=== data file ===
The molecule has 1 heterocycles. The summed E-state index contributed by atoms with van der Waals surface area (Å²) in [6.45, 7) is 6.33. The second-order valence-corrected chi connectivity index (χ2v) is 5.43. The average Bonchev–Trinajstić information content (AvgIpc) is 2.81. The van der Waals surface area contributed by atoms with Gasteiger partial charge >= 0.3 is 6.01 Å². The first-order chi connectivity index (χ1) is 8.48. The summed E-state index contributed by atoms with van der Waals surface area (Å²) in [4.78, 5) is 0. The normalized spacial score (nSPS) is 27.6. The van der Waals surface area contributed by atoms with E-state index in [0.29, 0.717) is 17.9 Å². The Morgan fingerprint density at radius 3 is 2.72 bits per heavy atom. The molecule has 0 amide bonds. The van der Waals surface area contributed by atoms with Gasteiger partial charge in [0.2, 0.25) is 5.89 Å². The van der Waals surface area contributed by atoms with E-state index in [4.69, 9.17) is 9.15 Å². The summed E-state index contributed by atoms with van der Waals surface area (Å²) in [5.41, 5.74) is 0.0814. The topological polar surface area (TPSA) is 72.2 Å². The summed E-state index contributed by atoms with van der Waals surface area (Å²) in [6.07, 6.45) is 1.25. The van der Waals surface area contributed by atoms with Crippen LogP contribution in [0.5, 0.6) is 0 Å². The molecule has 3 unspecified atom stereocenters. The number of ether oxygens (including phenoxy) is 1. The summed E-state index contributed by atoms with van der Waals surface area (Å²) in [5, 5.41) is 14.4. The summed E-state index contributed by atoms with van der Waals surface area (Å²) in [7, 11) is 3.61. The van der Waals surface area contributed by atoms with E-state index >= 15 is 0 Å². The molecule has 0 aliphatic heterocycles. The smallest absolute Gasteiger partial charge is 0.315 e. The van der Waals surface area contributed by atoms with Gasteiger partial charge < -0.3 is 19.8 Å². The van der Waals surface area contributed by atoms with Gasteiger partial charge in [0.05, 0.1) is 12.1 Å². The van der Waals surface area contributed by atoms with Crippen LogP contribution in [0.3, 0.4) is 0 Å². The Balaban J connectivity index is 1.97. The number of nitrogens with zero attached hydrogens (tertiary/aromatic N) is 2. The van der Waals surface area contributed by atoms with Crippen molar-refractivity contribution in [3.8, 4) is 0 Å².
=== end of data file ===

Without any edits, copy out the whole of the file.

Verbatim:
The molecule has 1 heterocycles. The summed E-state index contributed by atoms with van der Waals surface area (Å²) in [6.45, 7) is 6.33. The second-order valence-corrected chi connectivity index (χ2v) is 5.43. The average Bonchev–Trinajstić information content (AvgIpc) is 2.81. The van der Waals surface area contributed by atoms with Gasteiger partial charge >= 0.3 is 6.01 Å². The first-order chi connectivity index (χ1) is 8.48. The summed E-state index contributed by atoms with van der Waals surface area (Å²) in [4.78, 5) is 0. The normalized spacial score (nSPS) is 27.6. The van der Waals surface area contributed by atoms with E-state index in [0.29, 0.717) is 17.9 Å². The Morgan fingerprint density at radius 3 is 2.72 bits per heavy atom. The molecule has 0 amide bonds. The van der Waals surface area contributed by atoms with Gasteiger partial charge in [0.2, 0.25) is 5.89 Å². The van der Waals surface area contributed by atoms with E-state index in [4.69, 9.17) is 9.15 Å². The summed E-state index contributed by atoms with van der Waals surface area (Å²) in [5.41, 5.74) is 0.0814. The topological polar surface area (TPSA) is 72.2 Å². The summed E-state index contributed by atoms with van der Waals surface area (Å²) in [6.07, 6.45) is 1.25. The van der Waals surface area contributed by atoms with Crippen LogP contribution in [0.5, 0.6) is 0 Å². The molecule has 3 unspecified atom stereocenters. The number of ether oxygens (including phenoxy) is 1. The summed E-state index contributed by atoms with van der Waals surface area (Å²) in [5, 5.41) is 14.4. The summed E-state index contributed by atoms with van der Waals surface area (Å²) in [7, 11) is 3.61. The van der Waals surface area contributed by atoms with E-state index >= 15 is 0 Å². The molecule has 0 aliphatic heterocycles. The smallest absolute Gasteiger partial charge is 0.315 e. The van der Waals surface area contributed by atoms with Gasteiger partial charge < -0.3 is 19.8 Å². The van der Waals surface area contributed by atoms with Gasteiger partial charge in [0.05, 0.1) is 12.1 Å². The van der Waals surface area contributed by atoms with Crippen LogP contribution in [0.3, 0.4) is 0 Å². The Balaban J connectivity index is 1.97. The number of nitrogens with zero attached hydrogens (tertiary/aromatic N) is 2. The van der Waals surface area contributed by atoms with Crippen molar-refractivity contribution in [3.8, 4) is 0 Å².